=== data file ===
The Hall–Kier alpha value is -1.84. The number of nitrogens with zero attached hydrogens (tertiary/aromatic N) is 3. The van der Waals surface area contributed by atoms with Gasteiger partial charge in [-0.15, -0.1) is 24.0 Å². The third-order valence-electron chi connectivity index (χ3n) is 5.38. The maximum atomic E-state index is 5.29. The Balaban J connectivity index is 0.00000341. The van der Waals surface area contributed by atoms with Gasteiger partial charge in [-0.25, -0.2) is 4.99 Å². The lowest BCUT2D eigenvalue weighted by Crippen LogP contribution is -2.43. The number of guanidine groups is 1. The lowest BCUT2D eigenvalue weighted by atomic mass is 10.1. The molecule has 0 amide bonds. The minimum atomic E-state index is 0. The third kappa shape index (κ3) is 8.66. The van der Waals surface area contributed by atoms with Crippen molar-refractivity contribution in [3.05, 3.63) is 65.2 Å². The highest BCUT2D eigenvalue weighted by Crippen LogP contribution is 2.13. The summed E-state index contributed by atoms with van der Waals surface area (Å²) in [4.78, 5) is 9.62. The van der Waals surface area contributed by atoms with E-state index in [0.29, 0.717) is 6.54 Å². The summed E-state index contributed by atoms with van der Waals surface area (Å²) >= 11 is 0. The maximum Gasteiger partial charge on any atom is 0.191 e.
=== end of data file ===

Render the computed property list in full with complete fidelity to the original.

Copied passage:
The Hall–Kier alpha value is -1.84. The number of nitrogens with zero attached hydrogens (tertiary/aromatic N) is 3. The van der Waals surface area contributed by atoms with Gasteiger partial charge in [-0.15, -0.1) is 24.0 Å². The third-order valence-electron chi connectivity index (χ3n) is 5.38. The maximum atomic E-state index is 5.29. The Balaban J connectivity index is 0.00000341. The van der Waals surface area contributed by atoms with Gasteiger partial charge in [-0.25, -0.2) is 4.99 Å². The lowest BCUT2D eigenvalue weighted by Crippen LogP contribution is -2.43. The number of guanidine groups is 1. The lowest BCUT2D eigenvalue weighted by atomic mass is 10.1. The molecule has 0 amide bonds. The minimum atomic E-state index is 0. The third kappa shape index (κ3) is 8.66. The van der Waals surface area contributed by atoms with Crippen molar-refractivity contribution in [3.05, 3.63) is 65.2 Å². The highest BCUT2D eigenvalue weighted by Crippen LogP contribution is 2.13. The summed E-state index contributed by atoms with van der Waals surface area (Å²) in [4.78, 5) is 9.62. The van der Waals surface area contributed by atoms with E-state index in [0.29, 0.717) is 6.54 Å². The summed E-state index contributed by atoms with van der Waals surface area (Å²) >= 11 is 0. The maximum Gasteiger partial charge on any atom is 0.191 e.